Do you have ugly scratches on your hardwood floors? Does the sun hit them just right so accentuate them? In many cases you can make those surface level scratches go away – or at least make them less visible. Here are our best tips for hardwood floor scratch repairs that you can do yourself.
With all of the different types of flooring finishes, it is important to know which one was used on your floors so you can match them. Is your finish oil or water based? Does it have a wax coating? Is the wood varnished or stained? Is there an aluminum oxide coating? Knowing what the surface is made of is important so that you know how to start your scratch repairs. If you didn’t install the floors and aren’t sure what type of finish it has, you can check here for more details.
Before you start, make sure you clean the entire area around the scratch on your floors. You will want to remove all traces of dust, dirt and grime on the floor before you go any further in the process. Make sure you pay attention to the inside of the crack itself, which should be free of any small particles. If you have a wax layer, use a wax remover solution to clear away the way before you do the repair.
With just a little elbow grease, you can bring life back into your wood floors. A fine-grained sandpaper will buff out minor damage. First, sand the floor in the direction of the grain. You’ll need to reapply the stain that you buffed away in the process, so choose a hidden area (under a bed, in a corner or closet) to patch-test first to make sure it matches. After finding the right stain, patch test a urethane finish.
A water-based polyurethane dries quickly, with a clear and shiny finish, which is ideal for newer floors. But this could create too much contrast if floors have darkened with age. Oil-based urethanes are strong-smelling and they dry with a yellow tinge that will continue to darken over time. This may better suit the color of older floors. Just make sure your sanded area is smooth and thoroughly clean before you apply stain and then the finish.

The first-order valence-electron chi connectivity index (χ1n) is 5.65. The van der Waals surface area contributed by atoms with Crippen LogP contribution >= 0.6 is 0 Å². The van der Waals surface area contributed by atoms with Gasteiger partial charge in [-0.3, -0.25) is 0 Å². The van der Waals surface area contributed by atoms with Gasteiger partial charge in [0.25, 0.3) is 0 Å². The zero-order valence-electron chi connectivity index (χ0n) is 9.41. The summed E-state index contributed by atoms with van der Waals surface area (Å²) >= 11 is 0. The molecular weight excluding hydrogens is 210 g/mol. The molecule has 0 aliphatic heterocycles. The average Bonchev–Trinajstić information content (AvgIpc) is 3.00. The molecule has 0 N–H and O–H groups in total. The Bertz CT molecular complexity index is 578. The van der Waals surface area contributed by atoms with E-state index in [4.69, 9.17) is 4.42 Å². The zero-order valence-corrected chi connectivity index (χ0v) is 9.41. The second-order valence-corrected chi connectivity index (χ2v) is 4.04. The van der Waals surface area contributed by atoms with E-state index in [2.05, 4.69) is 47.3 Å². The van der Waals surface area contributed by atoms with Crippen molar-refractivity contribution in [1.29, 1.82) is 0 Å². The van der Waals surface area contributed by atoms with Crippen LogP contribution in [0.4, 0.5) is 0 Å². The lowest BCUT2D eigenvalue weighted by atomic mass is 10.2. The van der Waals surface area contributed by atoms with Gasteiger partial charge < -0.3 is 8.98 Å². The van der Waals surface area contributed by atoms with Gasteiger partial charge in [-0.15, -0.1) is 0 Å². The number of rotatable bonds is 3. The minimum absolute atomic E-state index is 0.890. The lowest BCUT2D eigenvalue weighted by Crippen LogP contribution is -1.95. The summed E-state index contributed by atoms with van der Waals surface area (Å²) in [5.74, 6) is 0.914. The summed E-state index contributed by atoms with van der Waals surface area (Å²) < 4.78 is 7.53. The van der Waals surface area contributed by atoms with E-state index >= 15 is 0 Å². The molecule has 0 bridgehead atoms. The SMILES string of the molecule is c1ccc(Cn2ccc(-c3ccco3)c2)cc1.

If you have a small, single scratch that is only noticeable when you get close (like scratches from pets nails) and your floor has a relatively new finish, try a DIY home solution first. Mix equal parts apple cider vinegar and olive oil in a small cup. Slowly rub the mixture into the scratch with a soft rag. Leave it for the remainder of the day and then rub clean. This will usually take care of small, minor scratches.
Walnuts contain natural emollients and brown dyes that can repair and enhance the look of worn, scratched wood. Warm up the nut in your fingers, warming the natural oils, then rub the walnut into the floor into the worn areas using circular motions. Let the oil sit for a few minutes, then buff out with a soft cloth. Coconut oil can also help scratch marks on unfinished or freshly sanded floors. Just apply a thin layer of coconut oil on a brush or sponge and rub into the wood. Let sit for 10 minutes and then buff out with a soft cloth for rich looking wood.
A combination of olive oil and baking soda can help reduce and remove scratches from wood. First step is to vacuum your floors well and then apply baking soda with several drops of olive oil. Wait a few minutes and then gently rub with a soft sponge with the grain of the wood. Rub with a damp cloth and then dry with a towel.
For your deepest gouges in the wood, try a wood filler that can be sanded and stained, even painted. You could also use a pre-colored latex wood filler that can blend directly into your floor. This is the best option for small, deep holes that can then be filled, sanded, stained and finished. This leaves your floors looking new.
The open concept of kitchen and living rooms can make a space feel much bigger. But how do you get the same effect in a bathroom without sacrificing privacy? Start with your shower! By removing the barriers that block in a shower, you can create a seamless feel that makes your bathroom look and feel larger.